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Robness on Music, Spirituality, and His Obsession With Vaporwave
BY ERIC P. RHODES - Eric is an award-winning Crypto Art artist, renowned Trash Art artist, and creator of the iconic NFT collection, Unofficial Punks. Working exclusively in the Web3 space since 2019. 💬 Follow Eric on Twitter
When he was seven years old, Robness loved watching MTV, listening to Nirvana and Billy Idol, and naturally, wanted to become a rock star.
Today, he is a visual artist and the godfather of Trash Art.
So yes, in a way, he did become a rock star.
We had a truly great time talking about how music inspires his work, his Vaporwave movie script (yep, he wrote one), the lessons he learned from his days in Rare Pepe, and why he uses all caps everywhere.
We also discussed how we’re both undercover introverts, Robness’ high school days, the spiritual energy in his work, and more.
Want to learn more about him?
Tune in now!
Who is seven year old Robness? And what does he think of present-time Robness?
Seven year old Robness loved watching MTV. He was also always trying to figure out who Billy Idol was and who Michael Jackson was and why he was almost like a demigod MC Hammer.
At seven years old, I wanted to become a rock star, because ever since I was a kid, I was enthralled with music. I was a grunge kid, and when Nirvana broke out, it was like the whole world turned upside down for pre-teen Robness.
So yeah, seven year old me was very music based, so I’d say he’s very different from who I am today, since I’m more visual art based now. If he and I met, I think it’d be like the meeting of two completely different people. But our appreciation for music would still be the same, so I think he’d be pretty proud of me.
Did you play any instruments back then?
Yes, the guitar. I got one when I was thirteen and I was never the same again honestly. That’s when I fully went into music.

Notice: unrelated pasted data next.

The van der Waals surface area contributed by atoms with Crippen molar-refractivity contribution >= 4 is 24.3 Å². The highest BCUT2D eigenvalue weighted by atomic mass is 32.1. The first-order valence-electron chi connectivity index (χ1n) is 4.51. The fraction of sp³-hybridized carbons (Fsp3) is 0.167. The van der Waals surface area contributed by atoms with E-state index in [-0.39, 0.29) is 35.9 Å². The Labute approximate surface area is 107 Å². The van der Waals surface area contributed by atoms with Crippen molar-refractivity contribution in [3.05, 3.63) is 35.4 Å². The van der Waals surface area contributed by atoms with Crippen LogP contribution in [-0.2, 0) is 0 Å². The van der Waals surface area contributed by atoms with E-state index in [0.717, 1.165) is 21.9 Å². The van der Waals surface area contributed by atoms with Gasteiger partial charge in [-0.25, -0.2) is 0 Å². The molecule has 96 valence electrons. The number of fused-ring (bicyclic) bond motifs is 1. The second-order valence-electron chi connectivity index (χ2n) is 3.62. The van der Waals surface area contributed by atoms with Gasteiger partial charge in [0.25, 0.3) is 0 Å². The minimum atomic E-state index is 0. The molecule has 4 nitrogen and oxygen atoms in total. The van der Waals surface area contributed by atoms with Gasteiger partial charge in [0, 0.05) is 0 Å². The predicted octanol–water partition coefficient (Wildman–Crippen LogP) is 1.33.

Do you still play the guitar?
Yeah. I really love it. I’d say that if my house ever explodes or catches on fire, there are two things I’m saving: my laptop and my guitar (which is the same one I’ve had since I was thirteen).
Did you ever play in a band? You seem like an extroverted person, so you’ve probably grown up with a lot of friends to play music with.
Honestly, I am extremely, extremely introverted. I know, it’s surprising, it surprises me too. But yes, I am deathly scared of walking into any room with people in it, I have no issue admitting that.
I try my best to compose myself, but I’m not really as comfortable around people as I somehow seem to be to others.
Let’s move on to high school: How were you exploring music then? Were you writing your own music? What were you doing? I’m pretty curious.
Like I said, around thirteen is when I started playing guitar, and in high school, all my friends were similar. They were all aspiring filmmakers and musicians and we all hung out behind the library. Those years were pretty formative for me to be honest.
I had a friend who was completely obsessed with films and he showed me every movie I needed to see. That helped me understand culture better early on.
And also, yes, I was in a band. Actually, I played in a few Punk bands and even a Christian Rock band once.
Tell me a bit about your obsession with Vaporwave. It seems like that’s a place where aesthetics and music mash together. Is that accurate?
Before I fully got into crypto and NFTs, I came across Vaporwave music. When I first heard it, it sounded a lot like eighties music to my ears. And I kinda loved that. And after I saw the visuals, my mind was even more blown.
I’d never experienced anything like that before. Because it got to the point where I had listened to every single genre of music on the planet, and this was the first one that was total art snobbery. Like, if your artwork wasn’t good enough, the music wouldn’t count as Vaporwave.
I love the community involved in Vaporwave as well. There’s still an active Vaporwave subreddit and it’s pretty cool how it gives you the opportunity to engage with the art community.
Let’s move on to something different. You’re a pioneer in the NFT space, you did music, you’re dropping books… So my question is: what inspires you to experiment like this?
Well, the simple answer is that I like working on different projects. I don’t know what it is, but I just get excited about different things, and when that happens, I like to see if I can do it too.
It started with music first, then I decided to learn how to DJ (because why not?), and then, all of a sudden, I got interested in literature and poetry, and that’s when I ended up publishing a book.
That’s pretty cool! So, now, what comes next for you?
I’m looking forward to figuring out how to possibly work on bigger projects. I’ve been such a lone wolf this whole time and I’m ready to collaborate with other artists in the space and see what comes out of it. So I guess this is my next venture.
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